Bleeding from the breast is a symptom that should never be ignored. While it can have a number of causes, including breastfeeding and age-related changes, in some cases, it can be a sign of a serious medical condition. It’s important to understand the potential causes of bleeding from the breast to determine when to seek medical attention.
Roshni Rao, MD, chief of the Breast Surgery Program at Columbia University Medical Center, notes that bleeding from the nipple is less concerning than bleeding from the skin of the breast. Bleeding nipples may seem alarming, but the underlying cause is typically benign and easy to solve. In contrast, bleeding from a skin lesion or lump in the breast likely indicates a more serious issue.
Let’s take a closer look at the four possible causes of bleeding from the breast.
Sore Nipples Due To Breastfeeding
Tender nipples are common during the first few days of breastfeeding, according to HealthLink BC. However, if the baby isn’t positioned properly during nursing, or if the baby has trouble latching on, it can cause the mother’s nipples to become bruised and cracked, or even bleed.
Don’t ignore these symptoms if you experience them. Pain during breastfeeding can indicate issues with how the baby is positioned, but it can also be a sign of a breast infection. This can occur if bacteria enter the breast through chaffed or cracked skin. If you experience fever, flu-like symptoms and breast pain, see your doctor as soon as possible.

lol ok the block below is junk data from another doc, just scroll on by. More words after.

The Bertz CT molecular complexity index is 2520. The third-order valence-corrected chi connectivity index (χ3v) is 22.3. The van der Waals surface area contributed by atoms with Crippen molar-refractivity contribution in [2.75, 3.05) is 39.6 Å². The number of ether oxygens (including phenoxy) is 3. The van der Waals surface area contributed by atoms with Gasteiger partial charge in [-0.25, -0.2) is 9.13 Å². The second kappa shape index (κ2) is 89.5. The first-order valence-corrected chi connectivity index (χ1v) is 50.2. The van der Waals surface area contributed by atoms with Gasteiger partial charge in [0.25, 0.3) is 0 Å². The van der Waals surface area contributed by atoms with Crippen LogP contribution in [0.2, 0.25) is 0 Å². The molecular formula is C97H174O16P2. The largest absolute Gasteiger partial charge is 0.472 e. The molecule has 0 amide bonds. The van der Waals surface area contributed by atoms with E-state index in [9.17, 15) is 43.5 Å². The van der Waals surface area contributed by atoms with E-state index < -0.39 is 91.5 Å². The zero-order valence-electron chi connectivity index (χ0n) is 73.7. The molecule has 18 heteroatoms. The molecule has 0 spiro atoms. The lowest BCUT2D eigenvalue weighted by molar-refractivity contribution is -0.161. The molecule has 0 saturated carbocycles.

Benign Intraductal Papilloma
An intraductal papilloma is a benign (aka non-cancerous) type of tumor, according to Breast Cancer Now. This wart-like tumor can develop in one or more of the milk ducts in the breast, usually close to the nipple. This condition usually affects women over 40 due to age-related changes in the breast.
The most common symptoms are a small lump near the nipple and clear or bloody nipple discharge from the affected breast. Intraductal papillomas aren’t usually painful, but some women do experience breast tenderness and discomfort.
A single intraductal papilloma doesn’t typically increase the risk of breast cancer, but having multiple papillomas may increase the risk slightly, according to the American Cancer Society. In addition, approximately 16 percent of intraductal papilloma can be associated with breast cancer. Therefore, intraductal papillomas are usually removed through surgery.
Breast cancer is a potentially life-threatening medical condition. It’s the second most common form of cancer for American women (after skin cancer), affecting roughly one in eight women in the United States, according to the American Cancer Society.
“Bleeding from a skin lesion or lump in the breast is much more concerning [than bleeding nipples]. It’s associated with a [cancerous] lump that grows through the skin and can cause bleeding,” Dr. Rao says.
You’re likely aware that breast lumps or lumps under the armpit are very common signs of breast cancer. However, breast cancer can also cause a number of other symptoms. According to the Centers for Disease Control and Prevention, breast cancer symptoms include:
New lump in the breast or armpit
Pain in any area of the breast
Irritation or dimpling of breast skin
Inverted nipple (nipple that faces inwards)
Changes to the shape or size of the breast
Redness or flakiness of the nipple or skin of the breast
If you notice any of these symptoms, see a doctor immediately.